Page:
Richmond Cycling Corps: Can’t Stop. Won’t Stop.

February 18, 2020

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Around the same time NICA was being formed on the west coast, Craig Dodson formed the Richmond Cycling Corps on the east coast. Now under the direction of Matt Kuhn, we caught up with Matt to find out how the Richmond Cycling Corps is changing lives and empowering Richmond’s urban youth through cycling.

The program was started at the local Boys & Girls Club to teach youth from the local public housing neighborhoods about cycling and developed into something much bigger. Craig realized that to connect with the local youth would involve more than just cycling. The bikes brought the youth to the program and helped to hold them accountable, but it was more than just cycling and soon cycling turned into helping their student-athletes with everything from going to the dentist to getting their driver's license to navigating the court system. It was more than cycling. Matt and Craig were using the bicycle as a tool to change the lives of youth in one of Richmond’s public housing neighborhoods.


Richmond Cycling Corps / Legacy Academy student-athlete waiting to start the JV field with the Virginia League in fall 2019. Photo: Richmond Cycling Corps

In the beginning, their student-athletes mostly rode on the road on hybrids. The initial design of the Richmond Cycling Corps wasn’t to race as bike racing can be an intimidating and challenging atmosphere to introduce youth into. But in 2014 that all changed when the Virginia NICA League launched and Craig connected with league director Peter Hufnagel and decided to have his student-athletes try mountain biking and race in the league.

“NICA races are an incredible atmosphere, everyone is happy and encouraging so they’re a great atmosphere to bring the kids to.” says Kuhn. He also found that NICA races provided an opportunity to connect his student-athletes with other teenagers from around the state and gain a new perspective on how other kids live.

Fast forward 5 years and Matt and Craig have now helped open a high school in Richmond, Legacy Academy. The school, under the direction of Ryan Hamlet, works with youth from public housing that need additional help and are struggling in the local public school. Cycling is a central part of Legacy Academy’s curriculum as it teaches self-discipline.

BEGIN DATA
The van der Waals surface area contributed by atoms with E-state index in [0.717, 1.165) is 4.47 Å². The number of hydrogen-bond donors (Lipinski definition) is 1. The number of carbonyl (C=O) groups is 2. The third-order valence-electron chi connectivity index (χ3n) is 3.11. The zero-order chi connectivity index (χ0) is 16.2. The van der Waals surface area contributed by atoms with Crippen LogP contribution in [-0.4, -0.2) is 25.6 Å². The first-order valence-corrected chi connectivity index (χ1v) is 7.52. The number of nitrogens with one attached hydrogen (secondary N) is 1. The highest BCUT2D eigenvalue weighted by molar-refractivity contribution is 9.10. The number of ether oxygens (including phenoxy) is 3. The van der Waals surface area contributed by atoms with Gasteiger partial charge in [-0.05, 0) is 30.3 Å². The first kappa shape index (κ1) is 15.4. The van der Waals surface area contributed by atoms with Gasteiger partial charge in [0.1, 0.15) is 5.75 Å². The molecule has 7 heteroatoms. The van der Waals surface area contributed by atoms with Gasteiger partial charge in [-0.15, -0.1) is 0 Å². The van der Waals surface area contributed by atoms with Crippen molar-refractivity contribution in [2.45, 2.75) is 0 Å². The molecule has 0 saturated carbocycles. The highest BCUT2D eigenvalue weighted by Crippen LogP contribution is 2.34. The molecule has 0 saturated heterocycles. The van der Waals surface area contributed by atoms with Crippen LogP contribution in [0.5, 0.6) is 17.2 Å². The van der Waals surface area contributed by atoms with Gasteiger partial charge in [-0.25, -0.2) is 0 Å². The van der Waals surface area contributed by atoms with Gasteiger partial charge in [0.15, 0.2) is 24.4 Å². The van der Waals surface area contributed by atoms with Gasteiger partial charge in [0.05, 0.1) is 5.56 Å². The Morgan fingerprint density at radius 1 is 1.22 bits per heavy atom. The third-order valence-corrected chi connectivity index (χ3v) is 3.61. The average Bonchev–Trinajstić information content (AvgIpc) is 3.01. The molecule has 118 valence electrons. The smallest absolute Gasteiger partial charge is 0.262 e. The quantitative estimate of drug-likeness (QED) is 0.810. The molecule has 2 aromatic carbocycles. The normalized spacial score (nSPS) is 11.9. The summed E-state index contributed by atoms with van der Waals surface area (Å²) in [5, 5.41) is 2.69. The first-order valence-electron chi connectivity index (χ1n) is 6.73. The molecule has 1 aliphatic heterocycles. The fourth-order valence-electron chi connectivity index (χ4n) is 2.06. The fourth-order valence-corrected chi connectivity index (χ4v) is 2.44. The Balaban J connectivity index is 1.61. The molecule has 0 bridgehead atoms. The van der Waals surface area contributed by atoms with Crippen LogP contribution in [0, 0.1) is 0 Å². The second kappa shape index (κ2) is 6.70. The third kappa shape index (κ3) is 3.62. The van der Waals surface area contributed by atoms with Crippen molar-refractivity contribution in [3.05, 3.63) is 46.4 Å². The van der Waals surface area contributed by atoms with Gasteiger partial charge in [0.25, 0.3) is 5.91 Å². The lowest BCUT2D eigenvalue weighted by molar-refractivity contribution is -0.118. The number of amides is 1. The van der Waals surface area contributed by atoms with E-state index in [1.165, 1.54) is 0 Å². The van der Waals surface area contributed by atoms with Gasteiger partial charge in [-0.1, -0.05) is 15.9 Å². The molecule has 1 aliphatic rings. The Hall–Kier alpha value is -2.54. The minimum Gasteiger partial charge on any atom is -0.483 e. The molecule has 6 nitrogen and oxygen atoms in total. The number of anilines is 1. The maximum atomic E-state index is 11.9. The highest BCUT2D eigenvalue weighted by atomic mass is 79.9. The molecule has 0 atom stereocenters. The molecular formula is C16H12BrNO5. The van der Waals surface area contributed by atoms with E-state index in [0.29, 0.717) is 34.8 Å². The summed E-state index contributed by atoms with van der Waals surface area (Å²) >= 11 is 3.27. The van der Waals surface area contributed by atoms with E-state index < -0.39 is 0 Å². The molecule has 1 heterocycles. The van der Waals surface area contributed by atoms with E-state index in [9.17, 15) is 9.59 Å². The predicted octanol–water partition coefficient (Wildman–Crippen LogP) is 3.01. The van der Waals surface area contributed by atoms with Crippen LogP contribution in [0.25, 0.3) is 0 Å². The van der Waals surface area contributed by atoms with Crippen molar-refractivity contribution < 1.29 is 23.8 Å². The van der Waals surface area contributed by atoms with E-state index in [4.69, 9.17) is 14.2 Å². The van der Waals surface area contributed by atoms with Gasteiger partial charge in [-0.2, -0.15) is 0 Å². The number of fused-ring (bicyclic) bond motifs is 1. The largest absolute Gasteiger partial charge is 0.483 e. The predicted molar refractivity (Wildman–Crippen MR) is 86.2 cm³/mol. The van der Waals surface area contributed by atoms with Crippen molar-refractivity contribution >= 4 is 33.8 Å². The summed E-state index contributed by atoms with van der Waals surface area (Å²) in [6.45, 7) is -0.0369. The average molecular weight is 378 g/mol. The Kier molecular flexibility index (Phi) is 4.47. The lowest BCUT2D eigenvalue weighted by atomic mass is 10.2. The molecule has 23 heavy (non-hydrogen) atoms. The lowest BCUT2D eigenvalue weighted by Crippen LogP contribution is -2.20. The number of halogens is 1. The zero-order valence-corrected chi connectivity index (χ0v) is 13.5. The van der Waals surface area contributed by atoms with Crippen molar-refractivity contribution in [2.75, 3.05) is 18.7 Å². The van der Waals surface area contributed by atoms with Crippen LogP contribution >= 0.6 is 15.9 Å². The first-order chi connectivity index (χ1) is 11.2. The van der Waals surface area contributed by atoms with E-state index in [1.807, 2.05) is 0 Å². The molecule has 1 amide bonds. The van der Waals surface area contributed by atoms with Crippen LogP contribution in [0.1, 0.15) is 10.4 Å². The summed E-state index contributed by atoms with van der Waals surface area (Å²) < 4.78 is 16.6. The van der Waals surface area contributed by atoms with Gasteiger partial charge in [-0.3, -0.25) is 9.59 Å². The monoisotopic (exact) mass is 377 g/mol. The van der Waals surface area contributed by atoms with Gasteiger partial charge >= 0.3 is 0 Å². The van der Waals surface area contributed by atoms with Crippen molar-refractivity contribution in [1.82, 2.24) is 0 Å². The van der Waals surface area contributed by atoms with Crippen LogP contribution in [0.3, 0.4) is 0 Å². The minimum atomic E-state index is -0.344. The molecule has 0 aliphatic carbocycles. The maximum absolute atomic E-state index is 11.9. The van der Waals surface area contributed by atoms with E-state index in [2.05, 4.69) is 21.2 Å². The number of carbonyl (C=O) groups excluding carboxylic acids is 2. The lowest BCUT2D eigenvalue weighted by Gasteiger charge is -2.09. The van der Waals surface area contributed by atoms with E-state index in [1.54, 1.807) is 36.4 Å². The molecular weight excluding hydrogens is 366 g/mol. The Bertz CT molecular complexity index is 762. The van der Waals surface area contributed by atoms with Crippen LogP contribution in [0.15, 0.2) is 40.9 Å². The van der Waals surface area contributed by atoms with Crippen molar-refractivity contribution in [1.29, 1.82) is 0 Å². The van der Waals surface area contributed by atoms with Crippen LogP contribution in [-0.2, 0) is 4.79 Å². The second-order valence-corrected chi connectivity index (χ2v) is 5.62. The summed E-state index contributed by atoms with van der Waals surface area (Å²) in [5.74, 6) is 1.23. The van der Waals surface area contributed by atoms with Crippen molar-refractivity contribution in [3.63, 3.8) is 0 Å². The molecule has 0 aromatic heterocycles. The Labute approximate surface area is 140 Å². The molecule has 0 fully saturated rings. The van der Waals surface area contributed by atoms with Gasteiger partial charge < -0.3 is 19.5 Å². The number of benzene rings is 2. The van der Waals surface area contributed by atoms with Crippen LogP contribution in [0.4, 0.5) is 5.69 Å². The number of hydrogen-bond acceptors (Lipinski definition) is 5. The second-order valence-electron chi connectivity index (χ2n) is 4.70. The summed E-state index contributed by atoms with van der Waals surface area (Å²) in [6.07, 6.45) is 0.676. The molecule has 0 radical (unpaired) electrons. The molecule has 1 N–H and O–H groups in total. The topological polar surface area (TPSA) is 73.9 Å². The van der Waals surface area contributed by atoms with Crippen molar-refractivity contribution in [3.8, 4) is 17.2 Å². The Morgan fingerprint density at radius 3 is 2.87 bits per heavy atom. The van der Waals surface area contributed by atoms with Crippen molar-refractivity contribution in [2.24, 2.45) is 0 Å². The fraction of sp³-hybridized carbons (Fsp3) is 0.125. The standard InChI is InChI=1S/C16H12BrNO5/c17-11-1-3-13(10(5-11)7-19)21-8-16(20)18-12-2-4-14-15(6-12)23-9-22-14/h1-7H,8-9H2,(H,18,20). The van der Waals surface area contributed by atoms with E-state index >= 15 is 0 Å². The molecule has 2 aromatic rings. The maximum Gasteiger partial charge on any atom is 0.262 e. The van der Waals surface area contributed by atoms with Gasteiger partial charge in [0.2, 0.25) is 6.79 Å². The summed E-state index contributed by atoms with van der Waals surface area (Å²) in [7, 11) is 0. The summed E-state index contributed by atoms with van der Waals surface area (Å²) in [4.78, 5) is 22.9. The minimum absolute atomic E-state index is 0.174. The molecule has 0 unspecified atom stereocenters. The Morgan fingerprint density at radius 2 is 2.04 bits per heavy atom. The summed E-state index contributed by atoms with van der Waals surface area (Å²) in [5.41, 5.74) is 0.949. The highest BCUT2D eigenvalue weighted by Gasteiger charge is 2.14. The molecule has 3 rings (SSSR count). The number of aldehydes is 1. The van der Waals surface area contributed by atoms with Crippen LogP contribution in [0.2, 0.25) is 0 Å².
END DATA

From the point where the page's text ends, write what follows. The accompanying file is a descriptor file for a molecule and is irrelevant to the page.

DeMonte Cosby - or Monte as his teammates call him, is a student-athlete from Legacy Academy who will be attending Warren Wilson College starting in the Fall of 2020 to study Outdoor Leadership and ride on their cycling team. Monte always enjoyed cycling as a youth, but became more interested and passionate about it in 5th grade when his role-model and god-brother, Antonio, raced Varsity with Richmond Cycling Corps. Monte and Antonio talked about cycling every day and that gave Monte the drive to pursue cycling, set an example for other youth in his neighborhood and ultimately, just get more kids on bikes.


Monte riding strong at the Virginia League's Bedford race in 2018. Photo: Jack Looney


Monte’s favorite thing about mountain biking? “I like hearing the chain move, the gears move and watching the dirt move. I like everything about racing, it’s calming and my mind is free.” he says. Monte was able to follow in Antonio’s footsteps and race Varsity and found that NICA races were a great environment where he could challenge himself and meet new people. The races created a welcoming environment where all student-athletes were included and it was a fun experience to watch other kids participate in the same sport and cheer for them just as they cheered for the riders of Legacy Academy.

“Can’t Stop. Won’t Stop” is the motto for the Richmond Cycling Corps. With dedication, determination, and hard work, Matt, his team and the student-athletes of Legacy Academy are changing the lives of youth in Richmond through the bicycle and we’re glad to have them as part of the NICA Community. For more information on Richmond Cycling Corps and Legacy Academy Cycling - please visit: